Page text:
My high school apparently has contracted with some highly motivated bozos to produce an alumni directory. The bozos in question seem to be in the business of collecting information about alumni from high schools and the like, formatting it, slapping it in a book, selling it to alumni and others, and then returning some small portion of the profits back to the alumni foundation.

Well, I’m not in the business of just giving away information about me. If someone is motivated enough to try and find information about me by talking to family, friends, and relatives, there isn’t much I can do about that. If they want to get online, or use public records to glean information about me, there isn’t much I can do about that either. However, that does not mean that I’m going to take time out of my life to sit around and fill out on-line surveys and chat with telemarketers just because someone wants to know if I’m married, to whom, where I live, what I do, if I have kids, etc.

Anyway, the alumni organization from my high school apparently felt that all of us alumni were living lives that were too quiet and not nearly filled with enough grief. So, they unleased Bozos, Inc. upon us.

Today, Bozos, Inc. called my house for at least the fifth time in the last couple of months. After this last call, I wrote the following e-mail to the alumni foundation:

From: David BogenTo: kathy@arrowfoundation.orgSubject: Call Off Your DogsMs. Bierscheid:Other than being an alumni of Watertown's school system, it's notclear what I did to deserve the endless badgering that your foundationhas unleashed upon me.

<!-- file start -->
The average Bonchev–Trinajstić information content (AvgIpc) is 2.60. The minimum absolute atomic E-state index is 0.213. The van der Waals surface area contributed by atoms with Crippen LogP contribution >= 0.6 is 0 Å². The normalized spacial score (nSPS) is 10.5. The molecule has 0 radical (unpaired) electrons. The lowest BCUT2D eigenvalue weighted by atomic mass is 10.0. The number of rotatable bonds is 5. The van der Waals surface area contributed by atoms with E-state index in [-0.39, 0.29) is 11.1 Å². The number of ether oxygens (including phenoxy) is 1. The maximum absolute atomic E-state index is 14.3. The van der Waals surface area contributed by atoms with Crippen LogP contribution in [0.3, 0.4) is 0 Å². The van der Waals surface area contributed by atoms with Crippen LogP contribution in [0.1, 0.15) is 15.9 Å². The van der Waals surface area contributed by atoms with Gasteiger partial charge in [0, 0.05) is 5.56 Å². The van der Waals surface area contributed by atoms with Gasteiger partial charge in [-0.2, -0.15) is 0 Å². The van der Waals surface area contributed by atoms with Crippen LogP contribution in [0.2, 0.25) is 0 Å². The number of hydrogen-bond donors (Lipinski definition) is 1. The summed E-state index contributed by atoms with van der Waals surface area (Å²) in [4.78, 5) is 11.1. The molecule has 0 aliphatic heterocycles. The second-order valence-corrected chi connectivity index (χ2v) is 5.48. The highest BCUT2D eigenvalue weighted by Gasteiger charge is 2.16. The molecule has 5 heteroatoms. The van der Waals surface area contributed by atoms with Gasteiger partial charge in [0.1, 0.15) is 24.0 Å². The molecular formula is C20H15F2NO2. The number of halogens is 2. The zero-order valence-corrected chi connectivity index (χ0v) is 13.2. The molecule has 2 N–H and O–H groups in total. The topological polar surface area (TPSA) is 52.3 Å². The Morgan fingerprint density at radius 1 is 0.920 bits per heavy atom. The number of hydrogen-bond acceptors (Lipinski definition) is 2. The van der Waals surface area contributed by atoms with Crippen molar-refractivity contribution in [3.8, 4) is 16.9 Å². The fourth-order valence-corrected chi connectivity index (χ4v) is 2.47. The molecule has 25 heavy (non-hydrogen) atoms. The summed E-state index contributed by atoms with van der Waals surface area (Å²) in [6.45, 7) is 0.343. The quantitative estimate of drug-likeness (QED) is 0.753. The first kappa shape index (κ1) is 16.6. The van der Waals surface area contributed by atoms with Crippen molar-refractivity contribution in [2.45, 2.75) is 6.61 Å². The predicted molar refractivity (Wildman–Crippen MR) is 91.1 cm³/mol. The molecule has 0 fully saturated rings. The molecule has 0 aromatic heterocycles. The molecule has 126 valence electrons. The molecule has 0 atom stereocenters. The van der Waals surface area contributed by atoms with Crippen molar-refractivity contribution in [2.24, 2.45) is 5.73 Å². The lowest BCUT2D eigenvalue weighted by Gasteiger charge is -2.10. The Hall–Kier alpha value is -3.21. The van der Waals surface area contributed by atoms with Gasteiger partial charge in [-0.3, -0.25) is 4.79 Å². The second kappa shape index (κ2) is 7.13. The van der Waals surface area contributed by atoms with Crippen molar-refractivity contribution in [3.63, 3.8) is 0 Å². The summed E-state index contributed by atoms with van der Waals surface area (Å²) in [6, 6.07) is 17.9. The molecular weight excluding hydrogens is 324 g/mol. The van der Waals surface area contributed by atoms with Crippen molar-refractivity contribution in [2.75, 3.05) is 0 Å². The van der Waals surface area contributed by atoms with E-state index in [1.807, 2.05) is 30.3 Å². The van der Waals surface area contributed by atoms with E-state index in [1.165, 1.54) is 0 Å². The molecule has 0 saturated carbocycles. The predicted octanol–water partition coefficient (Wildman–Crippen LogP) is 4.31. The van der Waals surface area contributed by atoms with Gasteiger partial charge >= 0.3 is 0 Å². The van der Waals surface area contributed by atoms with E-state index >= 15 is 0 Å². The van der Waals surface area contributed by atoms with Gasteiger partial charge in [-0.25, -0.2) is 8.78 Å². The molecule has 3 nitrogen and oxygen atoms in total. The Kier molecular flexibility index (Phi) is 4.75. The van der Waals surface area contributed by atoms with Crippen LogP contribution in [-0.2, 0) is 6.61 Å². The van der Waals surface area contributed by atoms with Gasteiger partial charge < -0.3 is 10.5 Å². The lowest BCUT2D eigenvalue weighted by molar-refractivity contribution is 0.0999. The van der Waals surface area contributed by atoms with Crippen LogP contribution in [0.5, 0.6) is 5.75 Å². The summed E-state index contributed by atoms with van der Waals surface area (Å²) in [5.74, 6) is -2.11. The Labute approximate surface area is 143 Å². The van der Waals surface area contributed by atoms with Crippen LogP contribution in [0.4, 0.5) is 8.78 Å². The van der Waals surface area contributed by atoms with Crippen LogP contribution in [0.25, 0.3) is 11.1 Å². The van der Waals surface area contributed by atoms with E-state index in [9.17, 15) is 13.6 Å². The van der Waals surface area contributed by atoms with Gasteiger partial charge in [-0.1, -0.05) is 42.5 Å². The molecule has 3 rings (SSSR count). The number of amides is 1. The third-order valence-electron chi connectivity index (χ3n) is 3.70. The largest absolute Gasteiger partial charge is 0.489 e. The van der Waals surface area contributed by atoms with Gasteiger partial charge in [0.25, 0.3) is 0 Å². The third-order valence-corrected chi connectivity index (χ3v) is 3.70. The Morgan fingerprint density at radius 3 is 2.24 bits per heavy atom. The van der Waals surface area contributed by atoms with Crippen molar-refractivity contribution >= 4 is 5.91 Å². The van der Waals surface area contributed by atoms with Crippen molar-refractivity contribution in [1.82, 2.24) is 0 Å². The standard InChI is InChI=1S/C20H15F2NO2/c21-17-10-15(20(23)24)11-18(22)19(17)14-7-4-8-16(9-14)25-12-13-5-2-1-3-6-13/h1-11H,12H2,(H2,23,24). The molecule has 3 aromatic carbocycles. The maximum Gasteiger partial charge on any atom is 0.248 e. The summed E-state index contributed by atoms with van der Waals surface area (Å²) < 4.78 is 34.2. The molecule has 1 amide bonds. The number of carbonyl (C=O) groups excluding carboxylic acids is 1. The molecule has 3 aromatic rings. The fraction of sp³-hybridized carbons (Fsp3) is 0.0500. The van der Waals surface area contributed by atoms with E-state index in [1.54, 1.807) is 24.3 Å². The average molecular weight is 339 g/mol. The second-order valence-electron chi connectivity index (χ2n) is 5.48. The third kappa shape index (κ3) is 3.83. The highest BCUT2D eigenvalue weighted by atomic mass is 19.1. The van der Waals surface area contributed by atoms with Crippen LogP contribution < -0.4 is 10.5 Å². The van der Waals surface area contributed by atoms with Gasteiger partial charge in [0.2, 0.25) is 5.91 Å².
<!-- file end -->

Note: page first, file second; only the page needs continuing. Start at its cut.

I've been called no less than five times by an agency trying tocollect information about me for some sort of alumni directory.  Noless than five times, I have asked them to take me off their lists andnever call me again.  I fully expect to receive a sixth, a seventh,and an eighth call.

Postcard after postcard arrives in my mailbox, all of them asking forinformation about me to be included in an alumni directory.  Eachpostcard joins its brethren in my trash bin.

The operating theory seems to be that if alumni aren't immediatelycompliant with your demands for money or information, they should becalled and called and called again until they finally get so tired ofthe hassle that they cave in to your demands.  The reality of thematter is that the more your organization pesters me, the *less*likely I am to give you money, information, or even the time of day.

Shouldn't it be obvious at this point that if I haven't responded toyour numerous postcards and telephone calls, chances are reasonablygood that I probably won't?  Whose bright idea was it to endlesslypester alumni with direct mail and telemarketing like some sort ofdesperate credit card company?  What, exactly, do I have to do to getthe message across that I'd prefer to be left alone?

Sincerely,David Bogen

When I graduated from high school, I thought all I got was a diploma and a pat on the back. Now, I know that I got a diploma and lifetime supply of telemarketing calls and direct mail advertisements.